Amazon dwarf squirrel
|Amazon dwarf squirrel|
|Amazon dwarf squirrel range|
As its name suggests, the Amazon dwarf squirrel is relatively small, with a head-body length of 12 to 16 cm (4.7 to 6.3 in) and a tail 8 to 16 cm (3.1 to 6.3 in) long. Adults weigh between 86 and 132 g (3.0 and 4.7 oz), with males being slightly larger than females. The fur varies from reddish to dull brown, fading gradually to yellow or greyish on the underparts. There is a distinctive patch of pale yellow fur behind the ears, while the tail has faint yellowish bands and white frosting.
The limbs are unusually long for tree squirrels. In the forelimbs, the humerus and radius are of equal length, an adaptation thought to increase the squirrel's ability to climb large trees, compensating for a lack of shoulder mobility. The longer hindlimbs allow for stronger muscles, so that the squirrel can leap over larger gaps, relative to its size, than more typically sized squirrels can.
Distribution and habitat
The squirrels are found in the upper Amazon Basin, broadly west of the Purus and Rio Negro rivers, in Brazil, Bolivia, Peru, Ecuador, and Colombia. They typically inhabit evergreen tropical rainforests at up to 2,000 m (6,600 ft) elevation, although they may sometimes be found in more disturbed habitats.
|M. f. flaviventer||Gray (1867)||manarius||Western Brazil, northeastern Peru|
|M. f. napi||Thomas (1900)||avunculus, florenciae||Northeastern Ecuador|
|M. f. otinus||Thomas (1901)||none||Western Colombia|
|M. f. peruanus||J. A. Allen (1897)||none||Northern Peru|
|M. f. rubrirostris||J. A. Allen (1914)||rubicollis||Southern Peru|
|M. f. sabanillae||Anthony (1922)||none||Southern Ecuador|
|M. f. similis||Nelson (1899)||none||Far western Colombia|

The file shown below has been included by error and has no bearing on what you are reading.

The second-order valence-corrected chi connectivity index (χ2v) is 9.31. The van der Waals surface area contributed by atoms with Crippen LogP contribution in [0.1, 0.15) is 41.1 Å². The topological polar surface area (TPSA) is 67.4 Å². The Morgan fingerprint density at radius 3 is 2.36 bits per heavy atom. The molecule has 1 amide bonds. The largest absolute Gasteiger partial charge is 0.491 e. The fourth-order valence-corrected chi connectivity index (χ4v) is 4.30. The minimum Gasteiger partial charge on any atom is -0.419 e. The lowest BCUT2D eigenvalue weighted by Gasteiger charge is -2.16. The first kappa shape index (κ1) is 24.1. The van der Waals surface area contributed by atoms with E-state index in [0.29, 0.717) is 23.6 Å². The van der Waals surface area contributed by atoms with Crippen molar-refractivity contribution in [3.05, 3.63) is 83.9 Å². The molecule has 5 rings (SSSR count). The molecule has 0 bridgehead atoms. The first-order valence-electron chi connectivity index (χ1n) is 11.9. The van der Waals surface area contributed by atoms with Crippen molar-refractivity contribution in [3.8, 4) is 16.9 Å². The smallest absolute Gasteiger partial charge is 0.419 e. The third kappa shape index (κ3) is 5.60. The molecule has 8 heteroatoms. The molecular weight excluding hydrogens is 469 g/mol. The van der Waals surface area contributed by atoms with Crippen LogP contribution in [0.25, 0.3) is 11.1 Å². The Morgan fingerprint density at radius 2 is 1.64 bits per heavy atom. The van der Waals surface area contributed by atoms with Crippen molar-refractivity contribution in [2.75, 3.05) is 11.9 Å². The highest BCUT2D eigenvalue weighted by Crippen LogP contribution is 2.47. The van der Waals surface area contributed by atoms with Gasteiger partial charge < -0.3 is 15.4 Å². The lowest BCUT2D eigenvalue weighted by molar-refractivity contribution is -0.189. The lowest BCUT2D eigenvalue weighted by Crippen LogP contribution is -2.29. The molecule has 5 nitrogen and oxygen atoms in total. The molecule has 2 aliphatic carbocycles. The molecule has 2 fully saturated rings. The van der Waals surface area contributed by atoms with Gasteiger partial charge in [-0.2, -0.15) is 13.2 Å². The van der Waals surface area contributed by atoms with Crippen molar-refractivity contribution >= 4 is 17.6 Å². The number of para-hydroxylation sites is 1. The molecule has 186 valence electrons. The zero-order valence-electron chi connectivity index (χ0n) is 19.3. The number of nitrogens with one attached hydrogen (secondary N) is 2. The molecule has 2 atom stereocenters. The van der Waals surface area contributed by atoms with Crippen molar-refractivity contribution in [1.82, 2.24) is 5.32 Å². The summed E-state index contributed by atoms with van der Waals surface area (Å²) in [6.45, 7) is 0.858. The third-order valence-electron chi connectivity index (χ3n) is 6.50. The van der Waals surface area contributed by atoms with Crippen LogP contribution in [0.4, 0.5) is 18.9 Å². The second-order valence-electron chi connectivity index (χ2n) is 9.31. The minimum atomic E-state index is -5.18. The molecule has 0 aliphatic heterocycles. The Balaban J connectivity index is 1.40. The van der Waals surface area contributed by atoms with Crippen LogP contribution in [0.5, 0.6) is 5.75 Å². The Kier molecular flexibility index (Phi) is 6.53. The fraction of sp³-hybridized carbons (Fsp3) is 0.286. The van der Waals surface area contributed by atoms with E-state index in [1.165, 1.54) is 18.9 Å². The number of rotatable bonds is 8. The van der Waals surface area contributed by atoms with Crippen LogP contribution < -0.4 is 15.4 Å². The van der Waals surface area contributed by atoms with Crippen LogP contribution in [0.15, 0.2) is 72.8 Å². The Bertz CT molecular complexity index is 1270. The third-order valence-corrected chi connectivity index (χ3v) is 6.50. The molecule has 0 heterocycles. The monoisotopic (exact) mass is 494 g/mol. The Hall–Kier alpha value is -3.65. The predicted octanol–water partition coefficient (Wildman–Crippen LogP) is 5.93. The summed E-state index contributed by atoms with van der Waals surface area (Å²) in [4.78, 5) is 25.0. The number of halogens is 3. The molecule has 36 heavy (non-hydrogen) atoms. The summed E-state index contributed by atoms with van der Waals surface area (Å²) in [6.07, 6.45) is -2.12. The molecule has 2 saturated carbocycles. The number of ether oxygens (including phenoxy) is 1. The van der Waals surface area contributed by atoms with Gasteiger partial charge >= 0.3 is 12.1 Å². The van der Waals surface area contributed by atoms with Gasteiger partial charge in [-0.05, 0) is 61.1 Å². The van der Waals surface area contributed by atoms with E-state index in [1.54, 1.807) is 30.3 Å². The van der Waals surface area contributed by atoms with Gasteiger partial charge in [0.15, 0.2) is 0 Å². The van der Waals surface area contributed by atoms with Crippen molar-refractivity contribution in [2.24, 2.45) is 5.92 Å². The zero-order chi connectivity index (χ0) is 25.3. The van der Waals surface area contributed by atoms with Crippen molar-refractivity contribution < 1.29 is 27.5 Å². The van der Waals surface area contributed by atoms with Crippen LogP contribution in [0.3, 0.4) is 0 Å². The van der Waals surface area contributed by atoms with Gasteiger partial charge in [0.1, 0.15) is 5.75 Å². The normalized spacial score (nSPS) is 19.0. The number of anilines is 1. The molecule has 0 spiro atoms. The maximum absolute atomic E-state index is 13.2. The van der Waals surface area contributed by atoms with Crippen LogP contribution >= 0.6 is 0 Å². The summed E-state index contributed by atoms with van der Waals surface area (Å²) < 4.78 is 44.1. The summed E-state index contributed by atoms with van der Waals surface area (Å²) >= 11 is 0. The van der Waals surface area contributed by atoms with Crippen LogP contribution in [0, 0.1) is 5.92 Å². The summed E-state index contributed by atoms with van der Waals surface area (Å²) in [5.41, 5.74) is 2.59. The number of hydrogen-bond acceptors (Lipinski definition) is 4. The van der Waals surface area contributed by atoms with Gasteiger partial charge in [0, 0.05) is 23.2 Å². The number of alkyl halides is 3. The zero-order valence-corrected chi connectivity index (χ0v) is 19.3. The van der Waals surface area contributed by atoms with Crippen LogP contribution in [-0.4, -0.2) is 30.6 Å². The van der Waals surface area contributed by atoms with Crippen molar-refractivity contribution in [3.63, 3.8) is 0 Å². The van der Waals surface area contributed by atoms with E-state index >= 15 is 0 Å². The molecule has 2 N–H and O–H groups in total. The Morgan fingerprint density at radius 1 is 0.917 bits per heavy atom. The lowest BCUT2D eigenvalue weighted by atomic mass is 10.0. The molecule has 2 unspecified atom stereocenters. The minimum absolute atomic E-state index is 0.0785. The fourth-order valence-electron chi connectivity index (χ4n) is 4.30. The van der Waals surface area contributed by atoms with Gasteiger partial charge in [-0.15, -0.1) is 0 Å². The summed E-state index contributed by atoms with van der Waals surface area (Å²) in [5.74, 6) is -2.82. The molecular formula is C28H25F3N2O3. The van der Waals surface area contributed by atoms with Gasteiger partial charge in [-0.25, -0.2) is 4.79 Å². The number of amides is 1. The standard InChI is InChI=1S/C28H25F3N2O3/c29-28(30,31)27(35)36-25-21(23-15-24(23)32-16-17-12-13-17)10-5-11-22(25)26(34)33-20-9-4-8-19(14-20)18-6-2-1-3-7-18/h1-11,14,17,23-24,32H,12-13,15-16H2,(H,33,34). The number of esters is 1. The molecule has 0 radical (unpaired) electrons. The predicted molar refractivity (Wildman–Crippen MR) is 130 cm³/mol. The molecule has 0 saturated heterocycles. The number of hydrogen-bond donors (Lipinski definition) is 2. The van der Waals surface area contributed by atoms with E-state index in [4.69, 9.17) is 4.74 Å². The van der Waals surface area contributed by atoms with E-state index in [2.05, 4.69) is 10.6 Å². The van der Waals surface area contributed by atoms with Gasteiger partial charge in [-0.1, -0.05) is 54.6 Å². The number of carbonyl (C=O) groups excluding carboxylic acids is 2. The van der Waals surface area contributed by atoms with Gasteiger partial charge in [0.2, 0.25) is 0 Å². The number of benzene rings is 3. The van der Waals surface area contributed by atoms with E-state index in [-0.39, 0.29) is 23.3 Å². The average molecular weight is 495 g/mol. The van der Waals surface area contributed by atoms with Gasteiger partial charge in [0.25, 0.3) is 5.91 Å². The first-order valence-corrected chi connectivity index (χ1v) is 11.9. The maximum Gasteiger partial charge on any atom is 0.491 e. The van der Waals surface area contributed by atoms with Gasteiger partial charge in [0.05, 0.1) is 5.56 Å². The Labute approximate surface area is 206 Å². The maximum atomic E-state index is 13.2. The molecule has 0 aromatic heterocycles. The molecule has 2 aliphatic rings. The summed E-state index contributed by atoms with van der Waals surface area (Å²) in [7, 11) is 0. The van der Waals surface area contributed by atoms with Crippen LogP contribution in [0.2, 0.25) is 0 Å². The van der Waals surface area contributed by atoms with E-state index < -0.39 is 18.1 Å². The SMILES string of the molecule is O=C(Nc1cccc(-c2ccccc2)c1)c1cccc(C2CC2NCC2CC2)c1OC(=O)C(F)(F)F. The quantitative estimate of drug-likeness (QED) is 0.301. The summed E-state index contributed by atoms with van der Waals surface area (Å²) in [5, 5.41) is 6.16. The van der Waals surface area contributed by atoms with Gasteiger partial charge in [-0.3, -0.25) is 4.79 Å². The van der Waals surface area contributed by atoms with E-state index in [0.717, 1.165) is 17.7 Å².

|M. f. simonsi||Thomas (1900)||none||Central eastern Ecuador|
Biology and behaviour
The squirrels use all levels of the forest, from the ground to the tree canopy, but are most commonly found in the understory. They feed on arthropods, tree bark, and fungi, and have been observed to closely follow flocks of birds while foraging, although the reason for this is unclear. They are diurnal and highly arboreal, even for tree squirrels, frequently jumping from branch to branch. They spend the night in nests formed from plant fibres, and located several metres above the ground.
They are mostly solitary, but may be found with others feeding on the same tree. Their calls include a bird-like "trill" and a series of soft "chucks" used as an alarm call. Very little is known of their reproduction, although litters are thought to be small.
- Amori, G.; Koprowski, J. & Roth, L. (2008). "Microsciurus flaviventer". The IUCN Red List of Threatened Species. IUCN. 2008: e.T13410A3897807. doi:10.2305/IUCN.UK.2008.RLTS.T13410A3897807.en. Retrieved 11 January 2018.
- Hayssen, V. (August 2008). "Patterns of body and tail length and body mass in Sciuridae". Journal of Mammalogy. 89 (4): 852–873. doi:10.1644/07-MAMM-A-217.1.
- Jessen, T.G.; et al. (August 2016). "Microsciurus flaviventer (Rodentia: Sciuridae)". Mammalian Species. 48 (935): 59–65. doi:10.1093/mspecies/sew006.
- Mena, J.L. & Medellin, R.A. (January 2010). "Small mammal assemblages in a disturbed tropical landscape at Pozuzo, Peru". Mammalian Biology. 75 (1): 83–91. doi:10.1016/j.mambio.2009.08.006.
- Thorington, R.W. Jr.; Hoffmann, R.S. (2005). "Microsciurus flaviventer". In Wilson, D.E.; Reeder, D.M (eds.). Mammal Species of the World: a taxonomic and geographic reference (3rd ed.). The Johns Hopkins University Press. pp. 754–818. ISBN 0-8018-8221-4. OCLC 26158608.
- Tirira, Diego. 2006. Mamíferos del Ecuador, Diversidad: Microsciurus flaviventer (Gray, 1867). Page on internet (Enero 2006). Version 1.1. Ediciones Murciélago Blanco. Quito. Mamiferos del Equador Checked on: fecha de visita (2009-03-17)